Oracle Big Data Meetup - 09-OCT-2013
But an Oracle Big Data meetup has a different constituency. We come from an enterprise background, we've all been using Oracle software for a long time and we know what to expect from an Oracle event. We're prepared to tolerate a certain amount of Oracle marketing because we want to hear the Oracle take on things, and we come prepared with our shields up. Apart from anything else, the Meetup sponsor is always cut some slack, in exchange for the beer'n'pizza.
Besides the Oracle Big Data Appliance is quite at easy sell, certainly compared to the rest of the engineered systems. The Exa stack largely comprises machines which replace existing servers whereas Big Data is a new requirement. Most Oracle shops probably don't have a pool of Linux/Java/Network hackers on hand to cobble together a parallel cluster of machines and configure them to run Hadoop. A pre-configured Exadoop appliance with Oracle's imprimatur is just what those organisations need. The thing is, it seems a bit cheeky to charge a six figure sum for a box with a bunch of free software on it. No matter how good box is. Particularly when it can be so hard to make the business case for a Big Data initiative.
Stephen Sheldon's presentation on Big Data Analytics As A Service addressed exactly this point. He works for Detica. They have stood up an Oracle BDA instance which they rent out for a couple of months to organisations who want to try a Big Data initiative. Detica provide a pool of data scientists and geeks to help out with the processing and analytics. At the end of the exercise the customer has a proven case showing whether Big Data can give them sufficient valuable insights into their business. This strikes me as a highly neat idea, one which other companies will wish they had thought of first.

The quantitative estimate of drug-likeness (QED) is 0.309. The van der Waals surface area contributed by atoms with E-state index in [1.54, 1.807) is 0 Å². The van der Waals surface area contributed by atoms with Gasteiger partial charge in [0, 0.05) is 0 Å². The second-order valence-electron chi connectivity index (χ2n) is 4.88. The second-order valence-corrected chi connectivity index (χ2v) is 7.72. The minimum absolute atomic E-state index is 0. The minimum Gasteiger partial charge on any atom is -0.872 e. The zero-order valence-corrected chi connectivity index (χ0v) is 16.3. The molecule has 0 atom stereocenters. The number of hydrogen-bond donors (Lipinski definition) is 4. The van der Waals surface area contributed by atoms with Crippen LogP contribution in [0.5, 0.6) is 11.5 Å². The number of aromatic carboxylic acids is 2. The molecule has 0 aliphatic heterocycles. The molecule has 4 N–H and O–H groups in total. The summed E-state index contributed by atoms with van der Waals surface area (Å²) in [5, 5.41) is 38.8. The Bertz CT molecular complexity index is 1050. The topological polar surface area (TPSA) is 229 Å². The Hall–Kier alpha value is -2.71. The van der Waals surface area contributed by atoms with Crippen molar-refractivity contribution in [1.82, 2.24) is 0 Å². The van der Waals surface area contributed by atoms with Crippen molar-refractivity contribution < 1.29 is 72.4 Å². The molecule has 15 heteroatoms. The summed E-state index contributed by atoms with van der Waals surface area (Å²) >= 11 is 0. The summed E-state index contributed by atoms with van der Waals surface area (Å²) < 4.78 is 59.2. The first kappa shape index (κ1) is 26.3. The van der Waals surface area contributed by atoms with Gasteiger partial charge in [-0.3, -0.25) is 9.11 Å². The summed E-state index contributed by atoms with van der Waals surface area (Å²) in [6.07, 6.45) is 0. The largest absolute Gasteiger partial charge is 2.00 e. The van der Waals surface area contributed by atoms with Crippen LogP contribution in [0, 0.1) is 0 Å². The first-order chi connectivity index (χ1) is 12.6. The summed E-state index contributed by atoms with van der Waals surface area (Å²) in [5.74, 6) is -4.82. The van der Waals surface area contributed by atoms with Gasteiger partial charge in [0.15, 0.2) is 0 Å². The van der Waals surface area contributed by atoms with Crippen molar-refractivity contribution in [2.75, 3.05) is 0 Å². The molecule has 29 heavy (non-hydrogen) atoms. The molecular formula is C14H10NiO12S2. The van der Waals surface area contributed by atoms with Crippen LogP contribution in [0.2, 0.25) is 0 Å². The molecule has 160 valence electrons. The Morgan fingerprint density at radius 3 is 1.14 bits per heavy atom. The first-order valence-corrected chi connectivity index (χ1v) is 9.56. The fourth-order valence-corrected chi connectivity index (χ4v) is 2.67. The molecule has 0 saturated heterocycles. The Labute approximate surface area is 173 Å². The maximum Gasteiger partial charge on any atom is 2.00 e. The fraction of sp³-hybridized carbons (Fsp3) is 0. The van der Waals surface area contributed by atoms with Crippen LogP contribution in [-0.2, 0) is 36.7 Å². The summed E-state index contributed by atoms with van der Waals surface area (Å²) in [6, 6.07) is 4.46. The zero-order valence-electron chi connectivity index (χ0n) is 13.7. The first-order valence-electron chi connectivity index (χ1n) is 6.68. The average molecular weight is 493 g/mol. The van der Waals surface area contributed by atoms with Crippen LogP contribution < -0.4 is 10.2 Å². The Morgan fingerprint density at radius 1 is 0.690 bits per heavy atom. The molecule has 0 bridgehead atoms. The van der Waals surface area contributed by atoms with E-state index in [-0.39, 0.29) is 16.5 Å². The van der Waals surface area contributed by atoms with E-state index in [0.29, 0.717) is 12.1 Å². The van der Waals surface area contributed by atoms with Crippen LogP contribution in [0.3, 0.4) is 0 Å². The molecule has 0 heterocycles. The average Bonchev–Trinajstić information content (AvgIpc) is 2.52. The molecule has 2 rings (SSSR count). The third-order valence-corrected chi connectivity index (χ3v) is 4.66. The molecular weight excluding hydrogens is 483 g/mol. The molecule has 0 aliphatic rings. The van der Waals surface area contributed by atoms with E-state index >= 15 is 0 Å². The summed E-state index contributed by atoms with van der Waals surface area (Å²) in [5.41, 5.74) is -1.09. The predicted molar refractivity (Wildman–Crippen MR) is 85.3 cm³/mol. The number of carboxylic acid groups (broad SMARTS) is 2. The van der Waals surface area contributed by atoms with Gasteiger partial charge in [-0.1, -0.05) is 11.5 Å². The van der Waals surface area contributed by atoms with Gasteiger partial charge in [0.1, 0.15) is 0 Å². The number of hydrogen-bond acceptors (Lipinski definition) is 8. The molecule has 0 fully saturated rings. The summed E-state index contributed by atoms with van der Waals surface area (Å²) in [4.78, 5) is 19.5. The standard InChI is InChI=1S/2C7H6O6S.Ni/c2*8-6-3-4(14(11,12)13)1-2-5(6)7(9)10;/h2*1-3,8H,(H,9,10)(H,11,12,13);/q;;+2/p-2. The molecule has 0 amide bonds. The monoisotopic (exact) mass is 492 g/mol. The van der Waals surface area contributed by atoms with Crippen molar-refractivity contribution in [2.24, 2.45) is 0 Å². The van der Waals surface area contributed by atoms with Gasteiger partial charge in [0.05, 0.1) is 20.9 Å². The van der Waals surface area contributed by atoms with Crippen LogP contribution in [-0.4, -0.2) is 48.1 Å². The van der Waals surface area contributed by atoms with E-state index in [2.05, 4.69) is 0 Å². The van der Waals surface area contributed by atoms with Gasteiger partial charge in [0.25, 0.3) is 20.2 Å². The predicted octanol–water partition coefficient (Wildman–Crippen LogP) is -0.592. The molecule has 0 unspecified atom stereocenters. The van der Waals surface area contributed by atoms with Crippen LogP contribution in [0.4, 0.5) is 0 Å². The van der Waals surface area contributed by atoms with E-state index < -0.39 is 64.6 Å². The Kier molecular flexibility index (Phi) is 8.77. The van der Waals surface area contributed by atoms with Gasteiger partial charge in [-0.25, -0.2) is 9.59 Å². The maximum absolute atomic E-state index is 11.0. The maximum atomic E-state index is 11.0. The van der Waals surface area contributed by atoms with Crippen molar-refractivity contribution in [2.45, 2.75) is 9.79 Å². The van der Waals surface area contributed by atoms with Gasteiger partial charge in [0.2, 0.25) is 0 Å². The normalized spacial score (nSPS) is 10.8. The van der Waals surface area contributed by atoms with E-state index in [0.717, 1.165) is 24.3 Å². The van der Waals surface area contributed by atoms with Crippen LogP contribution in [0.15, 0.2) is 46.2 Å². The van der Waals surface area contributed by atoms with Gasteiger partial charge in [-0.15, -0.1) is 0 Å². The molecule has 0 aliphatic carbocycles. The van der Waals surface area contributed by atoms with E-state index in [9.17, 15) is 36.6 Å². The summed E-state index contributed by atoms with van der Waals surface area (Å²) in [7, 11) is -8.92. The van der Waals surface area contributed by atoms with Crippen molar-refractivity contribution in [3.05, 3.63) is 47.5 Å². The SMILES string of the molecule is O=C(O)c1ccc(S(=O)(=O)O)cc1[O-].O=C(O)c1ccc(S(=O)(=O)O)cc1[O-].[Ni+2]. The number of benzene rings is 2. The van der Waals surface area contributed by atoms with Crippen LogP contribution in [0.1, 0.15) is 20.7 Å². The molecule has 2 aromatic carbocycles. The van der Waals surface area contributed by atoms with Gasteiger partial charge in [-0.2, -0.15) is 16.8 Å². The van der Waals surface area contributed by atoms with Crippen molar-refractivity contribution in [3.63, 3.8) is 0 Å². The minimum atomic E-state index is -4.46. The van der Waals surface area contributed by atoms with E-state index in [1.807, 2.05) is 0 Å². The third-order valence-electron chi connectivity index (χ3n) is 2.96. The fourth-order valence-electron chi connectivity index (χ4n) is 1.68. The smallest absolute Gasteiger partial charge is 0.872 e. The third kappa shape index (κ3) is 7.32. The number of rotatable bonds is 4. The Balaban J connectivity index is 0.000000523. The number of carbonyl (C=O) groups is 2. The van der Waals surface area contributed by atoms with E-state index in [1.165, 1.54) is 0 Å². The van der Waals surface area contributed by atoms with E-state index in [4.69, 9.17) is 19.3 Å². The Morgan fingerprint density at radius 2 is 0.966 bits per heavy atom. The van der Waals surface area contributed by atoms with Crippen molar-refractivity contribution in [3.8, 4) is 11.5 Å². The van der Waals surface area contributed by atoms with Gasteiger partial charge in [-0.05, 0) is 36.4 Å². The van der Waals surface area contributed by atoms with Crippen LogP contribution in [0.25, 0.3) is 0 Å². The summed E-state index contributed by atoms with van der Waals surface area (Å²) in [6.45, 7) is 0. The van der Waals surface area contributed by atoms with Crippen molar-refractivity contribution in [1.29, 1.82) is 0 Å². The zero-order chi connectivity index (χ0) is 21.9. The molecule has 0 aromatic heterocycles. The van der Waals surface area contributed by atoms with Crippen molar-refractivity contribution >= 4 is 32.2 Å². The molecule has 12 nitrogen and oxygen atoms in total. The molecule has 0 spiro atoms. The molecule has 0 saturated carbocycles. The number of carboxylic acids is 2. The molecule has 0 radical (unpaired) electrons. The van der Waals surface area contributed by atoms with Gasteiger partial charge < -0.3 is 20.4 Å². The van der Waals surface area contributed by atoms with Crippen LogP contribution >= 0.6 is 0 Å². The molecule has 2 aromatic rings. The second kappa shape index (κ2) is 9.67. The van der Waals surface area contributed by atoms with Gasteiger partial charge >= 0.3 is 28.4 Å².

Ian Sharp (one of the apologetic Oracle guys) presented on Oracle's Advanced Analytics. The big idea here is R embedded in the database. This gives data scientists access to orders of magnitude more data than they're used to having on their desktop R instances. Quants working in FS organisations will most likely have an accident when they realise just how great an idea this is. Unfortunately, Oracle R Enterprise is part of the Advanced Analytics option, so probably only the big FS companies will go for it. But the Oracle R distro is still quite neat, and free.
Mark Sampson from Cloudera rounded off the evening with a talk on a new offering, Cloudera Search. This basically provides a mechanism for building a Google / Amazon style search facility over a Hadoop cluster. The magic here is that Apache Solr is integrated into the Hadoop architecture instead of as a separate cluster, plus a UI building tool. I spent five years on a project which basically did this with an Oracle RDBMS, hand-rolled ETL and XML generators and lots of Java code plumbing an external search engine into the front-end. It was a great system, loved by its users and well worth the effort at the time. But I expect we could do the whole thing again in a couple of months with this tool set. Which is good news for the next wave of developers.
Some people regard attending technical meetups a bit odd. I mean, giving up your free time to listen to a bunch of presentations on work matters? But if you find this stuff interesting you can't help yourself. And if you work with Oracle tech and are interested in data then this meetup is definitely worth a couple of hours of your free time.